Tagore’s assertions, which pit European aggression and competitiveness against what he deems to be the original Indian propensity towards collective welfare and harmony, thus highlight that possibility of radical alterity which the postcolonial condition has repeatedly foregrounded. The same possibility may also be seen in Amitav Ghosh’s examination of the trading cultures of the Indian ocean destroyed by European naval dominance which he represents as “aggression, pure and distilled… violence on a scale unprecedented on those shores” triumphing over “the rich confusions that accompany a culture of accommodation and compromise” (Ghosh 237). The actions of Jwala Kumar embody such an alternate perspective and the whole text therefore becomes a trenchant critique of the violence and aggression embedded in western discourses and the postcolonial need for an alternate ethic of fellowship which discards violence, war-mongering and the quest for more destructive weapons in favour of material upliftment of the downtrodden through institutional facilitation of access to basic amenities and services.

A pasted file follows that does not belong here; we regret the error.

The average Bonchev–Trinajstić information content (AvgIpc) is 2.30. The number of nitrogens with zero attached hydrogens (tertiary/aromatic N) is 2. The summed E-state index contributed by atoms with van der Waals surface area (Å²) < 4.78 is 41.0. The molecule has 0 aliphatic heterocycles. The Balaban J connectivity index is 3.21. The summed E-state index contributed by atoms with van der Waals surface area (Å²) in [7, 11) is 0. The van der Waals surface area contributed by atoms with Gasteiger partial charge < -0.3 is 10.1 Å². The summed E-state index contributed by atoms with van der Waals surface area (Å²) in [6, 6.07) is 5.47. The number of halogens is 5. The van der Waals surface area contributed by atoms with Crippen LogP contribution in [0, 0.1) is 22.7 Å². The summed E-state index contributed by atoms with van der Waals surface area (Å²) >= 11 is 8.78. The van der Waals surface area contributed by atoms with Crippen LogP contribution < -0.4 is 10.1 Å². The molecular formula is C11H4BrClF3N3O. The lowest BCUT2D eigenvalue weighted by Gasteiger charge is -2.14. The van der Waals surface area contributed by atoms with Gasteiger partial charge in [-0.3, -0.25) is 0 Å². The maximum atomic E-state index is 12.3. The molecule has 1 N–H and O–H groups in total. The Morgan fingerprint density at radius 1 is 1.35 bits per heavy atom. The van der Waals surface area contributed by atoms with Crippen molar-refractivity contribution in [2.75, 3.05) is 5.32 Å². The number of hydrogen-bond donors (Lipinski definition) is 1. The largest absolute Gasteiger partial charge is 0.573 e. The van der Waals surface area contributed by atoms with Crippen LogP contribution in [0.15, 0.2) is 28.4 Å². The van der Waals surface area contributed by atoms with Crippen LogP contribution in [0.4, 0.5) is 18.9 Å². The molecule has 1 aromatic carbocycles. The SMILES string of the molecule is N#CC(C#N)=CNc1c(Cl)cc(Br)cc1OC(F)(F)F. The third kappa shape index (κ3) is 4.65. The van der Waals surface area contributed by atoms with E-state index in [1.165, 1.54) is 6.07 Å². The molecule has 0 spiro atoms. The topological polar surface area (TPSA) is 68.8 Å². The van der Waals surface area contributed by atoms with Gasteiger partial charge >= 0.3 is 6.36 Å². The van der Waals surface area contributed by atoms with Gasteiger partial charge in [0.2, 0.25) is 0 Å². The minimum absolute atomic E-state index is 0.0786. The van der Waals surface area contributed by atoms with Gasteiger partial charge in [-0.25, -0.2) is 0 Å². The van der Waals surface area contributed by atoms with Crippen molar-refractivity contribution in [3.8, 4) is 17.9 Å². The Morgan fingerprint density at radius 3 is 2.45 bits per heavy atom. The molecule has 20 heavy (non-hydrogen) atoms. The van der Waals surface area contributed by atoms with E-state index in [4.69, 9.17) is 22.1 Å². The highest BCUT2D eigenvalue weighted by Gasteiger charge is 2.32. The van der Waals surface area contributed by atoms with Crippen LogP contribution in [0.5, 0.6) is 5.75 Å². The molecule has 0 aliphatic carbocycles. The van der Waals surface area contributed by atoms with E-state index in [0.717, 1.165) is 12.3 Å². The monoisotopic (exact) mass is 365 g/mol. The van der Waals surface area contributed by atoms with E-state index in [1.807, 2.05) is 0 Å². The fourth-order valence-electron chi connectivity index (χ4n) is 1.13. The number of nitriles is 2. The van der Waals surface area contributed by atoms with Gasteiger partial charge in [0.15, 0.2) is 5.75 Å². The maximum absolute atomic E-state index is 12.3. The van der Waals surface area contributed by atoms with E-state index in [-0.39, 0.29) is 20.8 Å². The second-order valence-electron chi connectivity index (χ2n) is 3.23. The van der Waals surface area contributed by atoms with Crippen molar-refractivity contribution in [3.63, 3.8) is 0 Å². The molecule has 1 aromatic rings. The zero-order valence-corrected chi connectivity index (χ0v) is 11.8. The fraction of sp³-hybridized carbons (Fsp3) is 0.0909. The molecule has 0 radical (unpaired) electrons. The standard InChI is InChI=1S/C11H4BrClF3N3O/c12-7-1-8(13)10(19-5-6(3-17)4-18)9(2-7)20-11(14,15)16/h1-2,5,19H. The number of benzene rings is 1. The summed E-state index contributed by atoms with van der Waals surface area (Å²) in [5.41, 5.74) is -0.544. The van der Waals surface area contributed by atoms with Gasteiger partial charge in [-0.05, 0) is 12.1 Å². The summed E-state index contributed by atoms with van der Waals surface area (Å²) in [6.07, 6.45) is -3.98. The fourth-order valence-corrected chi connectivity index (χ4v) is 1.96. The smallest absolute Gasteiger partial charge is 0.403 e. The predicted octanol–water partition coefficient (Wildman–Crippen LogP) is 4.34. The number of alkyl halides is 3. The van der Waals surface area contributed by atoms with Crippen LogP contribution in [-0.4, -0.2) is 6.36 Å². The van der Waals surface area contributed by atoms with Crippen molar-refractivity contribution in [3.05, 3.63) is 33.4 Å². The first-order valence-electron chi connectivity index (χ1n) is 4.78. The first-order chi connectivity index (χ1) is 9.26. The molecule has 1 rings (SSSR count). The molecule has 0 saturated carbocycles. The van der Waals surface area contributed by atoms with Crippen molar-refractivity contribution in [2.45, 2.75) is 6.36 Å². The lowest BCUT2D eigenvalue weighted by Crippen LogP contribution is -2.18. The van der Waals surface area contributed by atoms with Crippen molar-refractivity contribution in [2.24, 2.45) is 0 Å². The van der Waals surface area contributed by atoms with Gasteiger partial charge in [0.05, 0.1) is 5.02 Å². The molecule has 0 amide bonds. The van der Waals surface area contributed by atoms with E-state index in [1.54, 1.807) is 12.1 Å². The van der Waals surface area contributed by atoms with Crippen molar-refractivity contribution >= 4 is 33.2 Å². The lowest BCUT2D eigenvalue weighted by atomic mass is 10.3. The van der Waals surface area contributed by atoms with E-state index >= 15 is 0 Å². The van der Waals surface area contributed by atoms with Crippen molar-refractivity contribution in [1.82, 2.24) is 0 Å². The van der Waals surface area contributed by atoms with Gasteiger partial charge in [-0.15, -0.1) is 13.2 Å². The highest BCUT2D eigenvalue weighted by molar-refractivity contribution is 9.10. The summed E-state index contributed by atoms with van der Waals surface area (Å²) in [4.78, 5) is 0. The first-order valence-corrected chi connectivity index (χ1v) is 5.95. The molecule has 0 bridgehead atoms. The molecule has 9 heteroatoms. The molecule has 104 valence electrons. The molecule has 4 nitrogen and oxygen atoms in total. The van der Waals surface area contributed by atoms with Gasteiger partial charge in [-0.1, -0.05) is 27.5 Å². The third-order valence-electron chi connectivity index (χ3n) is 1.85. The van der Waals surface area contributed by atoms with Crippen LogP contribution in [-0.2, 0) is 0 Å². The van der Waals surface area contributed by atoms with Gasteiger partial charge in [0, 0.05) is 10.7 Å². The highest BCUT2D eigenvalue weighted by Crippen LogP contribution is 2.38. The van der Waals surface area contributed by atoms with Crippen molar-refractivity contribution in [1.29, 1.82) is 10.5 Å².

The transformative energy that allows the text to put forward such a critique operates as part of a dialogical matrix which not only takes on hegemonic western constructs but also engages with postcolonial representations of subalterneity where lamentation, induced by sustained victimisation, often plays a key role. The absence of any such modality of mourning, despite the abject absences which constitute life in Champakbagh, is particularly striking and this negation of negation also compels us to revise our understanding of such canonical texts as Mahasweta Devi’s “Pterodactyl, Puran Sahai o Pirtha” with which Jwala Kumar is architextually related. According to Gerard Genette, architextuality refers to a relationship “of inclusion that links each text to the various types of discourse it belongs to. Here we have the genres, with their determinations that we've already glimpsed: thematic, modal, formal, and other" (Genette 82). A context of glaring deprivation combined with the presence of a supernatural or fantastic creature sets the platform for an architextual association. In Devi’s narrative, the plot hinges on the appearance of a pterodactyl in the famine and starvation ridden Pirtha block of Madhya Pradesh inhabited by Adivasis who have continued to face severe deprivation of resources for decades, caused by bureaucratic rigmarole, corruption and political malaise. The pterodactyl’s shadow is seen by many villagers across the Pirtha block who are terrified by the sight which they construe as a discontented ancestral spirit which has appeared in response to the plight of the Adivasis. The creature first settled in an abandoned hut of one of the villagers, witnessed and sheltered by a boy named Bikhia who even engraves its picture on a cave wall. Puran Sahai, a non-Adivasi journalist who goes to Pirtha to investigate the phenomenon, also witnesses the creature and finds himself totally nonplussed by the incomprehensible gaze of the creature. As Devi writes: